The technological world is quickly advancing toward virtualization. Many companies have seen the benefits and have left their physical servers behind to embark on what many people believe is the future of computing.
The question leaving many from switching, though, is deciding if server virtualization is right for you. There is no one-size-fits-all answer when it comes to virtualization, but you can become more educated on the benefits and drawbacks of server virtualization to decide what is best for your company.
Here, we’ll address the pros and cons and help you determine if it’s time to make the switch.
First, let’s start off with the basics for those who aren’t sure they fully understand using the cloud in regard to servers.
Server virtualization is actually not as new as some people might think. It has by around for many years. The difference today is that server virtualization has increasingly gotten cheaper, easier to use, and the companies that provide the technology are offering more services.
Essentially, server virtualization is in the name: making the server virtual. A better way of understanding this is it partitions a physical server "into a number of small, virtual servers with the help of virtualization software.”
In these virtual servers, there is the possibility of running multiple operating system instances at the same time, greatly reducing the cost of buying individual servers.
If you run a larger organization, virtualizing your servers is typically a no-brainer. Most enterprise datacenters have a lot of servers that sit idly by in case the workload needs to be distributed to them.
Server virtualization, instead, augments your computing power by increasing the capacity of the physical machines you already have. So, now that you have a better understanding of server virtualization, find out the pros and cons to determine if it is right for you and your business.
Pros of server virtualization
This is, undoubtedly, one of the largest factors considered when determining if a company should switch to virtualized servers. The cost savings come into play in more than just buying specific hardware.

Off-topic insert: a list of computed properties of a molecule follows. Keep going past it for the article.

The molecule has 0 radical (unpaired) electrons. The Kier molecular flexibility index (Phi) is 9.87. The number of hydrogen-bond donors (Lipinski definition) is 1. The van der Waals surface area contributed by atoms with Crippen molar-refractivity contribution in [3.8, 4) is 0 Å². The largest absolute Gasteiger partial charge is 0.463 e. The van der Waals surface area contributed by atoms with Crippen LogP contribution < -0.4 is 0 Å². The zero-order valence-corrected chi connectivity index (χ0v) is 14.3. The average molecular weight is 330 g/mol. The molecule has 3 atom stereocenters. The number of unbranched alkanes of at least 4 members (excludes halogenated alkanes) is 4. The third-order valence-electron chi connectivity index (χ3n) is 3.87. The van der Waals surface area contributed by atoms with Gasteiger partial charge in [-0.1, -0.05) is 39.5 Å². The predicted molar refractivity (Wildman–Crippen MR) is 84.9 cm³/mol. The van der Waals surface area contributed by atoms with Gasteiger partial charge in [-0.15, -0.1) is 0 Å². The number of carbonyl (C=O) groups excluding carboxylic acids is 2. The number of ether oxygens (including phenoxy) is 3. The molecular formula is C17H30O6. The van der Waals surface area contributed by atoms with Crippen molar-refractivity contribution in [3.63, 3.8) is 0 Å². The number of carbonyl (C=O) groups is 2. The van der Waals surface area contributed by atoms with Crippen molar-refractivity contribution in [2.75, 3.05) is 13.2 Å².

Julia Lee from VMware says that the cost savings stem from three main categories: capital expenditure savings, operational expenditure savings, and energy savings. The capital expenditure savings are those that you think of first.
This cost is lowered because the company does not need to buy so many physical servers or related resources for an equal amount of computing power and scalability found by using virtualized servers.
Datacenter and energy-efficiency savings are very helpful over time, but less seriously considered than the other ways of cutting costs with virtualization. Essentially, your IT costs become lower because virtualization allows for lower energy consumption, cooling power, and datacenter square footage.
Operational expenditure savings draws on the fact that with virtualized servers, many operations can be automated. This reduces the number of IT professionals who need to spend time on services that can be completed by the virtualization technology. The process of something simple like an OS patch becomes more regulated and requires less time. Here, then, you save time by automating more services and lower your costs because you need fewer IT pros.
Backup and recovery
Almost every virtualization software has features that help with backup and recovery. Problems and disasters are guaranteed to strike at some point. This could include everything from cyberattacks to power outages.